My mother and father both grew up in big families. Six siblings a piece. That made for a whole lot of cousins in the landscape of my childhood. All over the world.
It was only fitting considering both my maternal and paternal grandfathers were entrepreneurs who migrated from the Sindh region of what is now Pakistan to Ghana and Morocco, respectively, in the 1930s. I myself was born in Ghana, raised for my childhood in India and then moved to the New York area when I was 12.
Before technology offered us chances to bridge distances like it does today, we were a family that connected in person every chance we got. This is thanks in large part to my parents and their siblings, who really made the effort.
Though my extended family was spread out across four continents, my youth was regularly punctuated with large get-togethers and celebratory summer reunions in Ghana, India, Casablanca, Barcelona, Paris, and London.
Our family meetups were the highlight of my childhood (see photo above). My cousins and I shared the joys and pitfalls of growing up with one another in a way that only cousins can. We organized candlelight dinners and put on musicals for our parents. We watched Michael Jackson rise to stardom by watching Thriller on replay. We put on plays based on the Ramayana for our grandmothers. We test-drove cars without permission. We consoled one another through teenage heartbreak. We traced and mapped out our complicated family trees.
We were children raised in the 1980s. So, of course, we wrote each other letters. The old-fashioned kind with stamps, cool stationery, doodles worth saving, and secrets worth telling.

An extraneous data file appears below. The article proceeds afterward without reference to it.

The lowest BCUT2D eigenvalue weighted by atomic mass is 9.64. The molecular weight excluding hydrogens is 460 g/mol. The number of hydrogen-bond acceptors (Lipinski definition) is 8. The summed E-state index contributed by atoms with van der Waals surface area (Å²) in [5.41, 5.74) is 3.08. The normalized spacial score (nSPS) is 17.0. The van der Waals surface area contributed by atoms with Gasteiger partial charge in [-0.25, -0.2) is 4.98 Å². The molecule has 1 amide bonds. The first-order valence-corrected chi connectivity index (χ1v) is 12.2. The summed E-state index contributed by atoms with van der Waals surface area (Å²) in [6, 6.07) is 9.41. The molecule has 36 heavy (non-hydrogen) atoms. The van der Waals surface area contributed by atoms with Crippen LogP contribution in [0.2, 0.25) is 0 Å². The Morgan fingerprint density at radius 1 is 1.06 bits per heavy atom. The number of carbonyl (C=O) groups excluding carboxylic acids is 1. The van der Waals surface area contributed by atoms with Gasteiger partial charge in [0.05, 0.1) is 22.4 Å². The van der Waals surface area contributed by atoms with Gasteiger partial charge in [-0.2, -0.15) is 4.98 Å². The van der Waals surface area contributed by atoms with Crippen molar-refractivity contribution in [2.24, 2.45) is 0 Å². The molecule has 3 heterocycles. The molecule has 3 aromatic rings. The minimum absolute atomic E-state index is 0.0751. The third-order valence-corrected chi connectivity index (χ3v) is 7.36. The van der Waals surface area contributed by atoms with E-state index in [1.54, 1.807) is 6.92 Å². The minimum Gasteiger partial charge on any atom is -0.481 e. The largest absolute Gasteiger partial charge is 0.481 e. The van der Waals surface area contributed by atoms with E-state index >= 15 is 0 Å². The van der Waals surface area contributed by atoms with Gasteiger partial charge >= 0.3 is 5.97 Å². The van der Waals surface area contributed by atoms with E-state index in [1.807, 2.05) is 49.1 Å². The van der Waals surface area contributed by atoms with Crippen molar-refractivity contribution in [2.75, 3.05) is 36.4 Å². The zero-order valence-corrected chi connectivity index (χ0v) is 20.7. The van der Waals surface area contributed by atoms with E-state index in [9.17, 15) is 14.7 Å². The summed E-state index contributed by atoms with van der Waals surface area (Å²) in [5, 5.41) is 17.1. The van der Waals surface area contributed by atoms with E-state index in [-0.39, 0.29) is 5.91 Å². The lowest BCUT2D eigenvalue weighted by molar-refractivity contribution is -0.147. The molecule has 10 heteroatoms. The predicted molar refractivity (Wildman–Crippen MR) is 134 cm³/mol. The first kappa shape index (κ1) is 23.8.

Our envelopes were stuffed with mix tapes, photographs, inspiring quotes, lists of must-read books, and cut-outs of quizzes that have surely inspired Buzzfeed—”Which celebrity are you? What city should you live in?“
My cousins were my best friends.
And then we became the Drifters
It happened despite our best efforts to avoid it. We all became grownups with responsibilities. We started building our careers. Settling down. Family reunions just didn’t happen as often as they used to.
Of course, there were still the big events. In an Indian family, that usually translates to weddings.
But those were large gatherings filled with intersecting circles of relatives, friends, acquaintances. A bit like Facebook. Not the cozy, intimate encounters of our childhood where we had the chance to crowd together in one room, hash out our politics and prose, and fall asleep on one another’s shoulders.
One day, I woke up with a wonderful husband and baby daughter by my side, only to realize that the connections I used to have with my cousins were endangered.
How do I love thee?
Email weeklies, a print newsletter, ICQ, a cousins blog, a Facebook group, Skype, Facetime. We had experimented with lots of ways to stay in touch over the past dozen or so years. Each caught on for a little while, then fizzled out.
Then, from March 2012 to March 2013, my cousins and I engaged in a Luddite experiment. We took turns writing in a nice, thick journal and passing it on to one another via snail-mail. It left all of us craving a deeper connection; the kind we had as children and adolescents.